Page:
The Human Factors of Hypertext

Andrew Dillon

This item is not the definitive copy. Please use the following citation when referencing this material: Dillon, A. (1990) The human factors of hypertext. International Forum on Information and Documentation, 15(4), 32-38.


The present paper reviews the human factors issues pertinent to the design and use of hypertext documents. It is argued that many of the claims for the new medium are based largely on subjective impressions of its advocates rather than empirical demonstrations of its advantages. Hypertext applications are presented here as a structured subset of an information world that the user can access though an interface. Research relevant to all aspects of reading from screens is reviewed and conclusions for the development of more usable electronic documents are presented.

1. Introduction

Electronic text is now more common than ever before and reading from computer screens is an activity that many workers in a variety of situations regularly perform. The pace of change has been slower than expected however. In 1982, Jonassen [17] avered that:

"in a decade or so, the book as we know it will be as obsolete as is movable type today." p.379

Eight years on, paper documentation shows no signs of obsolescence but the recent emergence of hypertext has provided the speculators with further chances to dismiss paper as a medium of presentation with a future. Now the standard argument is that paper constrains the reader and writer into linear modes of creation and access. Hypertext on the other hand, is said to liberate and support information structures more naturally reflecting the information processing characteristics of the human mind (see e.g. [1])

Despite the rhetoric, there is little supporting evidence for the supposed benefits of hypertext and much empirical work has shown that for certain tasks and texts paper remains as good as if not better than hypertext [19]. A major problem with the new medium is that people prefer reading paper to electronic text and the human factors issues associated with interface design are rarely applied effectively to hypertext systems. The present paper reviews some of the relevant work on system design and presents some guide-lines for developing hypertext systems to support effective use.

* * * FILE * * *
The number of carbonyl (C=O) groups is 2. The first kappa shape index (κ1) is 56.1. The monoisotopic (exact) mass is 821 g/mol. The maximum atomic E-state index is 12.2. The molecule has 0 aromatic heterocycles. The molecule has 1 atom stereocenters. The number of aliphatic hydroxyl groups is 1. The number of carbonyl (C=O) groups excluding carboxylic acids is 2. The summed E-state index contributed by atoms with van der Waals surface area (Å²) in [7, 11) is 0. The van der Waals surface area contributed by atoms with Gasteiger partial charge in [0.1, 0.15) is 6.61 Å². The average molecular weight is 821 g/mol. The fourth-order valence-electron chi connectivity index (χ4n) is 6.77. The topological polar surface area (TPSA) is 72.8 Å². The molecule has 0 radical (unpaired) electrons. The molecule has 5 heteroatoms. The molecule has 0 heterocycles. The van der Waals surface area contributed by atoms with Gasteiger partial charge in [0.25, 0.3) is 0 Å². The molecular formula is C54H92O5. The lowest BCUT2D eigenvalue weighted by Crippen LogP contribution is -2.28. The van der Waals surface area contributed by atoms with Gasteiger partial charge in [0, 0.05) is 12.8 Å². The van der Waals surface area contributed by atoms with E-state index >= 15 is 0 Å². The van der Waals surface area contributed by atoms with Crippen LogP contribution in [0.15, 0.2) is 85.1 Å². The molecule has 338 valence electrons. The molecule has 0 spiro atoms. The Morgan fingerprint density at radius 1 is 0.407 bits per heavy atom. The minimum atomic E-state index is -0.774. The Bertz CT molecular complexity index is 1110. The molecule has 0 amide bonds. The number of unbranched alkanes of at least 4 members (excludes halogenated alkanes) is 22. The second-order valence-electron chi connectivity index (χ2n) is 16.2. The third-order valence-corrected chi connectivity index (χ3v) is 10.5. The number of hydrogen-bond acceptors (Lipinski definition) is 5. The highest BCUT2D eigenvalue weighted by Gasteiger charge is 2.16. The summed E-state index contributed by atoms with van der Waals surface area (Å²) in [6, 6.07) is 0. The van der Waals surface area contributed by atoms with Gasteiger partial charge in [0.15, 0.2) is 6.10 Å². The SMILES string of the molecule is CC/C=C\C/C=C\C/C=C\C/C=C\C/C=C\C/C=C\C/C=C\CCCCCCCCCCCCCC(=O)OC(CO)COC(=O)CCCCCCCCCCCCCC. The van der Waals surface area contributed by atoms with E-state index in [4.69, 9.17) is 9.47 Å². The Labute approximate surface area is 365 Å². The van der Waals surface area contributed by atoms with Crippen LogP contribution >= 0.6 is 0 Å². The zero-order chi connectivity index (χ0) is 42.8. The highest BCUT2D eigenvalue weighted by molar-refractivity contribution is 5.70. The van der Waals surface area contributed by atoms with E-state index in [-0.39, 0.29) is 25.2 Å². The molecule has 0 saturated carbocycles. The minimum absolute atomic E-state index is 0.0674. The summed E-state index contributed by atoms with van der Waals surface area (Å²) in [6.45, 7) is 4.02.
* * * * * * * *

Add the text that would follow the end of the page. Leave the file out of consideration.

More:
2. The Interface as a physical and representational concept

Human-computer interaction can be conceptualised as a communicative dialogue whose purpose is to complete a task. The interface is therefore the communication channel afforded by the computer, allowing transfer of modality independent information between machine and user. As a communication channel the interface is both physical (keyboard, mouse, display) and representational (iconic, metaphoric) i.e., it offers the means of control as well as providing a model of its operations, whether this model is made explicit (e.g. the Macintosh desktop) or not (e.g. the MS-DOS operating system). The physical aspects are becoming reasonably standard across systems, the representational ones can vary even at the application level.

3. Users, Tasks and Information Spaces